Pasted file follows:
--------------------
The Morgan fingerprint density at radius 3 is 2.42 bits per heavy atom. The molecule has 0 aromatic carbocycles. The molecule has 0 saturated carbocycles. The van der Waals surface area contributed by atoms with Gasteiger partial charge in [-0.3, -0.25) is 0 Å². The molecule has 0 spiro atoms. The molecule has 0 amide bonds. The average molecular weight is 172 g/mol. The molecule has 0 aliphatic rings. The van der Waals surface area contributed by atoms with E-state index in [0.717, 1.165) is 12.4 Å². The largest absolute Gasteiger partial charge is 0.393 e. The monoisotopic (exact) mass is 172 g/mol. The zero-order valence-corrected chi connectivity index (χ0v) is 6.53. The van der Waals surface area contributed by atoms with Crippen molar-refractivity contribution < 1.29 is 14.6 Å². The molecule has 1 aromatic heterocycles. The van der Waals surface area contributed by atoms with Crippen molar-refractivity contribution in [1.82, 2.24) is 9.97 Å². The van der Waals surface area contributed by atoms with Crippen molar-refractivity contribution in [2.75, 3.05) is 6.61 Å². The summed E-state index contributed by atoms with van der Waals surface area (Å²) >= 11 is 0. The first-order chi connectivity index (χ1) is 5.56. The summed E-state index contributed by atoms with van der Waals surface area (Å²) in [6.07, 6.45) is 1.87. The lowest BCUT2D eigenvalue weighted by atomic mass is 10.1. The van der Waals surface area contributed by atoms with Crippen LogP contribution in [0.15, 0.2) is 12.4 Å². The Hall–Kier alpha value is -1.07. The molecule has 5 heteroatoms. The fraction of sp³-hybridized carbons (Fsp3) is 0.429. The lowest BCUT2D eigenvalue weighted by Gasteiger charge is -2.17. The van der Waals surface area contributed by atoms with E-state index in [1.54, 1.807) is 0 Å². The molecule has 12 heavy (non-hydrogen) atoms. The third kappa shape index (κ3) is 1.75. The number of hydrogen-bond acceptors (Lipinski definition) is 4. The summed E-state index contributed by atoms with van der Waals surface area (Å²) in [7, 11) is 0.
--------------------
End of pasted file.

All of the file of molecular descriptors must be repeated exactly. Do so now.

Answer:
The Morgan fingerprint density at radius 3 is 2.42 bits per heavy atom. The molecule has 0 aromatic carbocycles. The molecule has 0 saturated carbocycles. The van der Waals surface area contributed by atoms with Gasteiger partial charge in [-0.3, -0.25) is 0 Å². The molecule has 0 spiro atoms. The molecule has 0 amide bonds. The average molecular weight is 172 g/mol. The molecule has 0 aliphatic rings. The van der Waals surface area contributed by atoms with E-state index in [0.717, 1.165) is 12.4 Å². The largest absolute Gasteiger partial charge is 0.393 e. The monoisotopic (exact) mass is 172 g/mol. The zero-order valence-corrected chi connectivity index (χ0v) is 6.53. The van der Waals surface area contributed by atoms with Crippen molar-refractivity contribution < 1.29 is 14.6 Å². The molecule has 1 aromatic heterocycles. The van der Waals surface area contributed by atoms with Crippen molar-refractivity contribution in [1.82, 2.24) is 9.97 Å². The van der Waals surface area contributed by atoms with Crippen molar-refractivity contribution in [2.75, 3.05) is 6.61 Å². The summed E-state index contributed by atoms with van der Waals surface area (Å²) >= 11 is 0. The first-order chi connectivity index (χ1) is 5.56. The summed E-state index contributed by atoms with van der Waals surface area (Å²) in [6.07, 6.45) is 1.87. The lowest BCUT2D eigenvalue weighted by atomic mass is 10.1. The van der Waals surface area contributed by atoms with Crippen LogP contribution in [0.15, 0.2) is 12.4 Å². The Hall–Kier alpha value is -1.07. The molecule has 5 heteroatoms. The fraction of sp³-hybridized carbons (Fsp3) is 0.429. The lowest BCUT2D eigenvalue weighted by Gasteiger charge is -2.17. The van der Waals surface area contributed by atoms with E-state index in [1.54, 1.807) is 0 Å². The molecule has 12 heavy (non-hydrogen) atoms. The third kappa shape index (κ3) is 1.75. The number of hydrogen-bond acceptors (Lipinski definition) is 4. The summed E-state index contributed by atoms with van der Waals surface area (Å²) in [7, 11) is 0.